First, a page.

San Francisco Chronicle

Two women arrested in beating of San Pablo middle school student

Video shows pair joining assault on girl in bathroom

- By Joel Umanzor Reach Joel Umanzor: joel.

“This incident was a disturbing violation of our students’ safety on campus, and the actions of the adults involved are not representa­tive of our parent community.” Elizabeth Sanders, West Contra Costa Unified School District spokespers­on

Two women were arrested after a video surfaced showing them joining students in the beating of another student in a San Pablo middle school bathroom, according to school officials and police.

Niyesha Clark and Jennessy Hamilton, both of San Pablo, were arrested around 2:30 p.m. last Monday at Helms Middle School during dismissal, according to the San Pablo police.

The two women were arrested on suspicion of child abuse, battery on school grounds and trespassin­g, authoritie­s said. They were both booked into Contra Costa County Jail and released on bond.

“This incident was a disturbing violation of our students’ safety on campus, and the actions of the adults involved are not representa­tive of our parent community,” West Contra Costa Unified School District spokespers­on Elizabeth Sanders said. “In addition to disciplina­ry and law enforcemen­t response to this incident, we are also engaging in a campus-wide response to restore safety for our whole school community.”

Because the students are minors, school district officials could not comment on specifics of student discipline but said that the district is investigat­ing the incident and following the normal procedure.

A video of the incident — which was posted to Twitter on Tuesday — showed two girls punching another girl who was on the floor of the school’s bathroom when the two women ran in and also began punching the student who was down.

Keiry Huezo — who identified her daughter as the student on the floor being punched — said her daughter was attacked by the other girls after confrontin­g them for bullying her best friend earlier Monday.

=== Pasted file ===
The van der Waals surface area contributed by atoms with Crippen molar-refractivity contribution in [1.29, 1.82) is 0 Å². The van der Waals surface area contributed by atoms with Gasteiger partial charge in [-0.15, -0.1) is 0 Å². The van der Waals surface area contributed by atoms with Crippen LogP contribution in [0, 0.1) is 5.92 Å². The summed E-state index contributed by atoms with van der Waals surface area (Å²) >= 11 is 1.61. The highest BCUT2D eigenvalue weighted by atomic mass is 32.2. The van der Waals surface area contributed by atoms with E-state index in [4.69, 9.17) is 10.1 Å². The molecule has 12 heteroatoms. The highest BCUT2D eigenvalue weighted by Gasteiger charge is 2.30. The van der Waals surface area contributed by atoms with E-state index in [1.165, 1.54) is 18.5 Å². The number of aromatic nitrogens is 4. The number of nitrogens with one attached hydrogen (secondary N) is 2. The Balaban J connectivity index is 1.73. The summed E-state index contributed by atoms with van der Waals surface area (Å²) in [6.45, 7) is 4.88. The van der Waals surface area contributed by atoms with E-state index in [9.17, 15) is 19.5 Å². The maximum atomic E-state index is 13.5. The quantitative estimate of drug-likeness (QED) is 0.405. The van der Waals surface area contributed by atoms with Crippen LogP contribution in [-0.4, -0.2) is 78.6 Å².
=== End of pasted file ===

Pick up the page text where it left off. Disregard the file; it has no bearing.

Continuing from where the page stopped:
Huezo said her daughter had previous issues with one of the girls in September but that she was told by her daughter that the principal held a mediation between the girls and the conflict was settled.

“From that moment on there were no problems, everything was fine until this past Monday,” Huezo said, adding that both women involved in the attack were the mothers of the girls who were punching her daughter.

In the aftermath of the attack, Huezo said she was informed by the principal that the school’s resource officer — which the school contracts with San Pablo police — had called in sick that day and there was a delay in school security arriving to the incident.

“There’s only three security guards in the whole school and, to my understand­ing, they were going to have a meeting about carrying the walkie-talkies because I guess one of them didn’t have it,” she said, adding that the principal — who usually has a teacher with her while monitoring the school’s front gate — was by herself when the women entered the school.

Helms Principal Priya Sembi, according to school district officials, followed the women after they entered the bathroom to stop the beating.

Regardless of that detail, Huezo said, the district should be investing more money in school security and the middle school should handle “jumping” of students with harsher punishment — adding that reports of fights and a lack of property security response at Helms are not uncommon.

“Security guards when they see a fight, they go walking at a snail’s pace. Teachers are always there before but they’re too scared to get involved,” she said.”

School district officials did not comment on security during the fight but reiterated that the investigat­ion is ongoing.

Huezo said she doesn’t want to pull her daughter out of the school but is leaning that way because she feels the district isn’t making an effort to resolve the conflicts.

“They don’t want to deal with this,” Huezo said. “Basically, they’re saying they haven’t expelled the girls yet so if I were to leave her there, they don’t know what they would do. I feel like they’re protecting them more than my daughter at this point.”

Attempts to reach Clark and Hamilton for comment were unsuccessf­ul.

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